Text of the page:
Arthrodesis is often used to treat pain that occurs when you move your joints. The pain could be due to loss of cartilage or other joint damage. Arthrodesis is also used on your ankle or foot to allow for improved mobility, balance, and weight bearing ability.
The main benefit of arthroplasty over arthrodesis is maintaining your ability to move your joint. This often makes arthroplasty the preferred surgery for your knees and hips when reduced mobility would be likely to severely affect your daily activities.
All medical procedures come with some level of risk, and these are no exception. The risks of each type of surgery are unique, so let’s see how they compare.
A fused joint is one that can no longer bend. It’s important to be aware of the effect this might have on your ability to perform routine tasks before undergoing this procedure.
Spinal fusion might affect your posture. Wrist arthrodesis could affect your grip strength or your ability to write or type.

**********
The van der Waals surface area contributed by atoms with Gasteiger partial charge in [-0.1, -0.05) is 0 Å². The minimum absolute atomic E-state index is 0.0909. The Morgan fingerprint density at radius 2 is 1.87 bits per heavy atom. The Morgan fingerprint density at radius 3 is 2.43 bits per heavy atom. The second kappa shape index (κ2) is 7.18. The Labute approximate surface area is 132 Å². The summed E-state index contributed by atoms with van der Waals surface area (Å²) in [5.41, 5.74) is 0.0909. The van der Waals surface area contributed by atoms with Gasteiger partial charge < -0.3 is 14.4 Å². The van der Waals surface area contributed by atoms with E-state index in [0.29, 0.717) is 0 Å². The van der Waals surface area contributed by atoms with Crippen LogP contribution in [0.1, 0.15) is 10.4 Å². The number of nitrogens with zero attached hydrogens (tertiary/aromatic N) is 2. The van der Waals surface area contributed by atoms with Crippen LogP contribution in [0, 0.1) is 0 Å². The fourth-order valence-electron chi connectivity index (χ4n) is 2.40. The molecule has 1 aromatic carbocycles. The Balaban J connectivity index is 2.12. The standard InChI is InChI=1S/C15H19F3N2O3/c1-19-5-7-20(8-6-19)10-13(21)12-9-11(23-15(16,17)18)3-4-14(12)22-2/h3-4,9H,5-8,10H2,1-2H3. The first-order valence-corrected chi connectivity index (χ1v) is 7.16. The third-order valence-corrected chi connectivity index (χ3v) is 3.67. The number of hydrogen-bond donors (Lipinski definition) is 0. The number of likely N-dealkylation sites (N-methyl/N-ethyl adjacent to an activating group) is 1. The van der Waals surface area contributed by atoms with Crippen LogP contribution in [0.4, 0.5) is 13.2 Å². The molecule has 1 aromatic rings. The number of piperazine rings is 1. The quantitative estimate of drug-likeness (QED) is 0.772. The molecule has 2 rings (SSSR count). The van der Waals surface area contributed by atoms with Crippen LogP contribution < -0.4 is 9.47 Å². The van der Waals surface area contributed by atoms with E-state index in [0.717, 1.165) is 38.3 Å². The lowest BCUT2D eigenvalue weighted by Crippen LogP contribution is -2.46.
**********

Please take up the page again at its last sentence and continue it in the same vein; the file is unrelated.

Be sure to speak with the surgeon about expectations before having joint fusion surgery.
Arthroplasty requires replacing your joint with an artificial joint. Artificial joints can wear out over time just like natural joints and could require future surgeries to repair or replace them.
If the artificial joint contains metal portions that rub together, they could damage your surrounding bones. These metal-on-metal implants are
Both arthrodesis and arthroplasty are considered to be major surgeries. Let’s take a look at how each one is performed.
Arthrodesis surgery procedure